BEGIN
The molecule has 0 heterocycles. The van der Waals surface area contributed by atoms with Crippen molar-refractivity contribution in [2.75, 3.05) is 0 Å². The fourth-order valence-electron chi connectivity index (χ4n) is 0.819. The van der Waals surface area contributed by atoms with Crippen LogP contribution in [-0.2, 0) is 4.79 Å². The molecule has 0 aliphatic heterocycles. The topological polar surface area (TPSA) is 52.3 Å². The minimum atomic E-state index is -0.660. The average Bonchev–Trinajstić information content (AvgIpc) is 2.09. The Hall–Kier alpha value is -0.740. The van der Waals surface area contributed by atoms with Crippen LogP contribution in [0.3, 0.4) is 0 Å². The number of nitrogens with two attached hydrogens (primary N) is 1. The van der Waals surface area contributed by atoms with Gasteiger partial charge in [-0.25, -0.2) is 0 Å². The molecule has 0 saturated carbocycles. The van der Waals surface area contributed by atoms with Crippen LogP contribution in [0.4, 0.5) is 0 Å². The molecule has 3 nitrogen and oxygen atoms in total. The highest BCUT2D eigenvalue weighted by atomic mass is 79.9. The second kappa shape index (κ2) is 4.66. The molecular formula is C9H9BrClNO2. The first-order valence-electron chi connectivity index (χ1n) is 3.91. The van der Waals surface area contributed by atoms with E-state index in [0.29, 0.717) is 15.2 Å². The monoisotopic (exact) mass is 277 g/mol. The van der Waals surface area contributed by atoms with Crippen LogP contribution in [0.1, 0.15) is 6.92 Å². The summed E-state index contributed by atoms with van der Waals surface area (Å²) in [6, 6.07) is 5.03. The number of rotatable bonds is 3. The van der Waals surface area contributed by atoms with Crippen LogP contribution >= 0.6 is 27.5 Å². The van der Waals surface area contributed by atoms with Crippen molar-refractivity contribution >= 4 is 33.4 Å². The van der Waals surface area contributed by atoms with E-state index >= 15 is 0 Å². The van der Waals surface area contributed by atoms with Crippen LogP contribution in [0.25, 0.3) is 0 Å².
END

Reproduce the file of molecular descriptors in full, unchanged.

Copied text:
The molecule has 0 heterocycles. The van der Waals surface area contributed by atoms with Crippen molar-refractivity contribution in [2.75, 3.05) is 0 Å². The fourth-order valence-electron chi connectivity index (χ4n) is 0.819. The van der Waals surface area contributed by atoms with Crippen LogP contribution in [-0.2, 0) is 4.79 Å². The molecule has 0 aliphatic heterocycles. The topological polar surface area (TPSA) is 52.3 Å². The minimum atomic E-state index is -0.660. The average Bonchev–Trinajstić information content (AvgIpc) is 2.09. The Hall–Kier alpha value is -0.740. The van der Waals surface area contributed by atoms with Crippen LogP contribution in [0.3, 0.4) is 0 Å². The number of nitrogens with two attached hydrogens (primary N) is 1. The van der Waals surface area contributed by atoms with Gasteiger partial charge in [-0.25, -0.2) is 0 Å². The molecule has 0 saturated carbocycles. The van der Waals surface area contributed by atoms with Crippen LogP contribution in [0.4, 0.5) is 0 Å². The molecule has 3 nitrogen and oxygen atoms in total. The highest BCUT2D eigenvalue weighted by atomic mass is 79.9. The second kappa shape index (κ2) is 4.66. The molecular formula is C9H9BrClNO2. The first-order valence-electron chi connectivity index (χ1n) is 3.91. The van der Waals surface area contributed by atoms with E-state index in [0.29, 0.717) is 15.2 Å². The monoisotopic (exact) mass is 277 g/mol. The van der Waals surface area contributed by atoms with Crippen LogP contribution in [0.1, 0.15) is 6.92 Å². The summed E-state index contributed by atoms with van der Waals surface area (Å²) in [6, 6.07) is 5.03. The number of rotatable bonds is 3. The van der Waals surface area contributed by atoms with Crippen LogP contribution >= 0.6 is 27.5 Å². The van der Waals surface area contributed by atoms with Crippen molar-refractivity contribution >= 4 is 33.4 Å². The van der Waals surface area contributed by atoms with E-state index >= 15 is 0 Å². The van der Waals surface area contributed by atoms with Crippen LogP contribution in [0.25, 0.3) is 0 Å².